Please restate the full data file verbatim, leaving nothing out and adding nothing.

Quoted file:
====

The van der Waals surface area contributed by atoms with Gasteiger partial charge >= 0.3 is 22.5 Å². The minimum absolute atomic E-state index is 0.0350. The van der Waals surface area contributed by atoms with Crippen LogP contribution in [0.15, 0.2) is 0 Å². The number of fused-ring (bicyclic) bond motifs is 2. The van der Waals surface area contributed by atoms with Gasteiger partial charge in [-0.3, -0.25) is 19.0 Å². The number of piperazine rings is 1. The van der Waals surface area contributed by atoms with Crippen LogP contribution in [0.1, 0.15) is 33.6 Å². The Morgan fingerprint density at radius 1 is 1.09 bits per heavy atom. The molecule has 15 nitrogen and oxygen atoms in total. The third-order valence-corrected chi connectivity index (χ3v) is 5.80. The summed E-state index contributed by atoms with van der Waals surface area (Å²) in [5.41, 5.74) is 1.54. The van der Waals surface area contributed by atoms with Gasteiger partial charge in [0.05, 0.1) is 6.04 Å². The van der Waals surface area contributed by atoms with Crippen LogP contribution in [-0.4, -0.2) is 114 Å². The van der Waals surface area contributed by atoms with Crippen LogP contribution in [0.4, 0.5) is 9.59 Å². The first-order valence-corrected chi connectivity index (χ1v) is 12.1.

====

The van der Waals surface area contributed by atoms with Gasteiger partial charge >= 0.3 is 22.5 Å². The minimum absolute atomic E-state index is 0.0350. The van der Waals surface area contributed by atoms with Crippen LogP contribution in [0.15, 0.2) is 0 Å². The number of fused-ring (bicyclic) bond motifs is 2. The van der Waals surface area contributed by atoms with Gasteiger partial charge in [-0.3, -0.25) is 19.0 Å². The number of piperazine rings is 1. The van der Waals surface area contributed by atoms with Crippen LogP contribution in [0.1, 0.15) is 33.6 Å². The Morgan fingerprint density at radius 1 is 1.09 bits per heavy atom. The molecule has 15 nitrogen and oxygen atoms in total. The third-order valence-corrected chi connectivity index (χ3v) is 5.80. The summed E-state index contributed by atoms with van der Waals surface area (Å²) in [5.41, 5.74) is 1.54. The van der Waals surface area contributed by atoms with Gasteiger partial charge in [0.05, 0.1) is 6.04 Å². The van der Waals surface area contributed by atoms with Crippen LogP contribution in [-0.4, -0.2) is 114 Å². The van der Waals surface area contributed by atoms with Crippen LogP contribution in [0.4, 0.5) is 9.59 Å². The first-order valence-corrected chi connectivity index (χ1v) is 12.1.